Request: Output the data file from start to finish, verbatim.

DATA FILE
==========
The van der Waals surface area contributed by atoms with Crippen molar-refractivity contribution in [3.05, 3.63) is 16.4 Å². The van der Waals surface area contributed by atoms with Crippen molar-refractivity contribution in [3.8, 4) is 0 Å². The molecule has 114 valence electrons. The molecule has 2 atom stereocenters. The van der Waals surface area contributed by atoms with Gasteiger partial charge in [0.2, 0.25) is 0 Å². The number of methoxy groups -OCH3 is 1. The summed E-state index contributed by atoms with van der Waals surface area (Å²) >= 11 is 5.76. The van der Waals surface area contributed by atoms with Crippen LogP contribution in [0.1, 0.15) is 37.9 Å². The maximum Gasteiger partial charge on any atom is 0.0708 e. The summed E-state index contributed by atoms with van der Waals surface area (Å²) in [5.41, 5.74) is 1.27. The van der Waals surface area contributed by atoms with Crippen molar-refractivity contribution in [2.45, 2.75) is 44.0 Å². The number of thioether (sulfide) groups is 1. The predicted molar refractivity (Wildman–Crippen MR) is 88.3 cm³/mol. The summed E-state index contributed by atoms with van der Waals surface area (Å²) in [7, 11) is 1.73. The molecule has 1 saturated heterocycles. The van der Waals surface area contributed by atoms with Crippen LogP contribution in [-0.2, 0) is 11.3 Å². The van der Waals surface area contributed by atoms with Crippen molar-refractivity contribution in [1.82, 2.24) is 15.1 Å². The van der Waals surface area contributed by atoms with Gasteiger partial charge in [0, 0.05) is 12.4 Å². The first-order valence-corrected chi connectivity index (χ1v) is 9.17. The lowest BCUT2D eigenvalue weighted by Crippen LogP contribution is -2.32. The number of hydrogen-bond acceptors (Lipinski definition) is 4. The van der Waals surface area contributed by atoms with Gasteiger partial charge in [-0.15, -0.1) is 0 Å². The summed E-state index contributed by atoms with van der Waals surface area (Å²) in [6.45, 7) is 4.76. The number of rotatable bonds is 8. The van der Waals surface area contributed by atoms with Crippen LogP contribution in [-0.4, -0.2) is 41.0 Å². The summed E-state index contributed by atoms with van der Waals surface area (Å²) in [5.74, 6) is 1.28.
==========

The van der Waals surface area contributed by atoms with Crippen molar-refractivity contribution in [3.05, 3.63) is 16.4 Å². The van der Waals surface area contributed by atoms with Crippen molar-refractivity contribution in [3.8, 4) is 0 Å². The molecule has 114 valence electrons. The molecule has 2 atom stereocenters. The van der Waals surface area contributed by atoms with Gasteiger partial charge in [0.2, 0.25) is 0 Å². The number of methoxy groups -OCH3 is 1. The summed E-state index contributed by atoms with van der Waals surface area (Å²) >= 11 is 5.76. The van der Waals surface area contributed by atoms with Crippen LogP contribution in [0.1, 0.15) is 37.9 Å². The maximum Gasteiger partial charge on any atom is 0.0708 e. The summed E-state index contributed by atoms with van der Waals surface area (Å²) in [5.41, 5.74) is 1.27. The van der Waals surface area contributed by atoms with Crippen molar-refractivity contribution in [2.45, 2.75) is 44.0 Å². The number of thioether (sulfide) groups is 1. The predicted molar refractivity (Wildman–Crippen MR) is 88.3 cm³/mol. The summed E-state index contributed by atoms with van der Waals surface area (Å²) in [7, 11) is 1.73. The molecule has 1 saturated heterocycles. The van der Waals surface area contributed by atoms with Crippen LogP contribution in [-0.2, 0) is 11.3 Å². The van der Waals surface area contributed by atoms with Crippen molar-refractivity contribution in [1.82, 2.24) is 15.1 Å². The van der Waals surface area contributed by atoms with Gasteiger partial charge in [0, 0.05) is 12.4 Å². The first-order valence-corrected chi connectivity index (χ1v) is 9.17. The lowest BCUT2D eigenvalue weighted by Crippen LogP contribution is -2.32. The number of hydrogen-bond acceptors (Lipinski definition) is 4. The van der Waals surface area contributed by atoms with Gasteiger partial charge in [-0.15, -0.1) is 0 Å². The summed E-state index contributed by atoms with van der Waals surface area (Å²) in [6.45, 7) is 4.76. The number of rotatable bonds is 8. The van der Waals surface area contributed by atoms with Crippen LogP contribution in [-0.4, -0.2) is 41.0 Å². The summed E-state index contributed by atoms with van der Waals surface area (Å²) in [5.74, 6) is 1.28.